A good idea, but NOT required


>>> Acceptable methods include:
>>> - A site audit performed by your organization
>>> - Copies of site audit(s) performed by other companies
>>> - ISO 9002 registration of the calibration subcontractor
>>> - ISO Guide 25 Accreditation of the calibration lab (e.g., A2LA, NVLAP)"

I think that it would be good to have one or more of these pieces of evidence. The most important issue is that none of these are required, and many of them, especially ISO Guide 25 accreditation, may be overkill. It can't hurt, but might be costly. The true weak link comes from nonconformance with 4.11.1, where it states that the measurement capability required must be known and that the measurement uncertainty must be compatible with it. If you know your required uncertainty, it's real easy to decide how hard to scrutinize your cal lab. Clarity begins at home


>>Andrews inquired:
>> Richard - where exactly in 4.11 or 4.6 does the Standard REQUIRE that I
>> exercise the controls that you mention above?
>
>ISO 9001/2, element 4.6.2 states that:
>
>The supplier shall:
>
>a) evaluate and select subcontractors on the basis of their ability to meet
>subcontract requirements including the quality system and any specific
>quality-assurance requirements
>
>Assuming we agree that in the case of a calibration subcontractor the supplier
>"should" be invoking ISO 9001/2 element 4.11 or equivalent (as per element
>4.6.3),

Not a good assumption

>then it follows that the calibration subcontractor must be qualified
>as being able to meet the detailed requirements contained in element 4.11.

Not a requirement. Some portions of 4.11 flow directly from the requirements of the cal customer and must be followed, such as traceability. Others, such as safeguarding of adjustments or control of environment are situation dependent.

>This is a significant differentiating factor from all other subcontractors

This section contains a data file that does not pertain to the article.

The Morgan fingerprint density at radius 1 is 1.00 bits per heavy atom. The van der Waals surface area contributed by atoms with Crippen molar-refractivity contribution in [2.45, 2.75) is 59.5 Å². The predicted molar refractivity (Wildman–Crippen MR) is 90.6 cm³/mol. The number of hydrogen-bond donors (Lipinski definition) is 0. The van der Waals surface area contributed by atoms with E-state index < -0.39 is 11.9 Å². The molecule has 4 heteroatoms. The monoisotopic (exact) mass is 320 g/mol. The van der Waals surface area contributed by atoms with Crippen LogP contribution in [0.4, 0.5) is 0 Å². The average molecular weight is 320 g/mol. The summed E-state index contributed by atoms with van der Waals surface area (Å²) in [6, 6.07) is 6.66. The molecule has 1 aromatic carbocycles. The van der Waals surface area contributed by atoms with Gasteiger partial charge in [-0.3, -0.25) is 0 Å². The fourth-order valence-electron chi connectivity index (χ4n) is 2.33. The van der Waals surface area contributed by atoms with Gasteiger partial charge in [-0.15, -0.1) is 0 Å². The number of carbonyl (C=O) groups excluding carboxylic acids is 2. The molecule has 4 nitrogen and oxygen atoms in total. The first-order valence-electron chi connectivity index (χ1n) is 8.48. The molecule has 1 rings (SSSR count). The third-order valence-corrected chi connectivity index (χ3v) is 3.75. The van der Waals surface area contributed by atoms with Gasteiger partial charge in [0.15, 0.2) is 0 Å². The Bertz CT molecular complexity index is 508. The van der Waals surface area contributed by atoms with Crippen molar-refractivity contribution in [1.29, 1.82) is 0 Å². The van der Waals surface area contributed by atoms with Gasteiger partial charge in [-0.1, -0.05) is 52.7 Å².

>because the supplier is dependent upon the calibration subcontractor's
>compliance with an element of the standard in order to fully comply with the
>standard themselves (the supplier)!

Maybe, maybe not. Often, other requirements such as ingredient or component traceability also flow from the prime contractor to the sub. Again, it's situational.

>> My understanding is that the type and extent of controls exercised is up
>> to the individual company, taking into account various conditions and
>> circumstances. "sending out a questionnaire (to be completed by the
>> supplier)" may be perfectly valid in certain situations.
>
>You are correct in that the vast majority of subcontractors can be qualified
>(at least initially) through the use of a questionnaire (to be completed by
>the supplier). This is acceptable for subcontractors providing a product
>whose quality can be verified at receiving inspection. However, one cannot
>verify that the detailed requirements of element 4.11 were met by performing a
>receiving inspection on calibrated equipment.

This is not strictly true. If a measurement assurance control chart is maintained on the equipment, it should show evidence of correct calibration, etc., but this is a quibble on my part. If you're doing measurement assurance, you certainly are sophisticated enough to have good controls on your cal suppliers.